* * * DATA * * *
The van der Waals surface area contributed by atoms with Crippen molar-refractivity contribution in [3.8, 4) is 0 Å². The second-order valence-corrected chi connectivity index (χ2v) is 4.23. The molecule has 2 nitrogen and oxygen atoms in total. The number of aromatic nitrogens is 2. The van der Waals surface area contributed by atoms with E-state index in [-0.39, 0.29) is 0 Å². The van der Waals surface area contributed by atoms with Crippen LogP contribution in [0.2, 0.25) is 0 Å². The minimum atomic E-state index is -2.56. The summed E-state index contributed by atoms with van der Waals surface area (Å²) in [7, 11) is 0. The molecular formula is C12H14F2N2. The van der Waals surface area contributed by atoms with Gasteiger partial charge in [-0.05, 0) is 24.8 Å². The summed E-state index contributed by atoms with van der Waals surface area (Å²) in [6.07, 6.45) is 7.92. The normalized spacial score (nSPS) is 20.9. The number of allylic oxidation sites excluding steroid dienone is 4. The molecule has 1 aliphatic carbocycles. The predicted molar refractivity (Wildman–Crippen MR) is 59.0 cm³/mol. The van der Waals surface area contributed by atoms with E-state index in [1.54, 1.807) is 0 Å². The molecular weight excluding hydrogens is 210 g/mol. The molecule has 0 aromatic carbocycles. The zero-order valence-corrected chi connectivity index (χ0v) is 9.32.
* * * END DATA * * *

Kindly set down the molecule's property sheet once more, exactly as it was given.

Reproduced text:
The van der Waals surface area contributed by atoms with Crippen molar-refractivity contribution in [3.8, 4) is 0 Å². The second-order valence-corrected chi connectivity index (χ2v) is 4.23. The molecule has 2 nitrogen and oxygen atoms in total. The number of aromatic nitrogens is 2. The van der Waals surface area contributed by atoms with E-state index in [-0.39, 0.29) is 0 Å². The van der Waals surface area contributed by atoms with Crippen LogP contribution in [0.2, 0.25) is 0 Å². The minimum atomic E-state index is -2.56. The summed E-state index contributed by atoms with van der Waals surface area (Å²) in [7, 11) is 0. The molecular formula is C12H14F2N2. The van der Waals surface area contributed by atoms with Gasteiger partial charge in [-0.05, 0) is 24.8 Å². The summed E-state index contributed by atoms with van der Waals surface area (Å²) in [6.07, 6.45) is 7.92. The normalized spacial score (nSPS) is 20.9. The number of allylic oxidation sites excluding steroid dienone is 4. The molecule has 1 aliphatic carbocycles. The predicted molar refractivity (Wildman–Crippen MR) is 59.0 cm³/mol. The van der Waals surface area contributed by atoms with E-state index in [1.54, 1.807) is 0 Å². The molecular weight excluding hydrogens is 210 g/mol. The molecule has 0 aromatic carbocycles. The zero-order valence-corrected chi connectivity index (χ0v) is 9.32.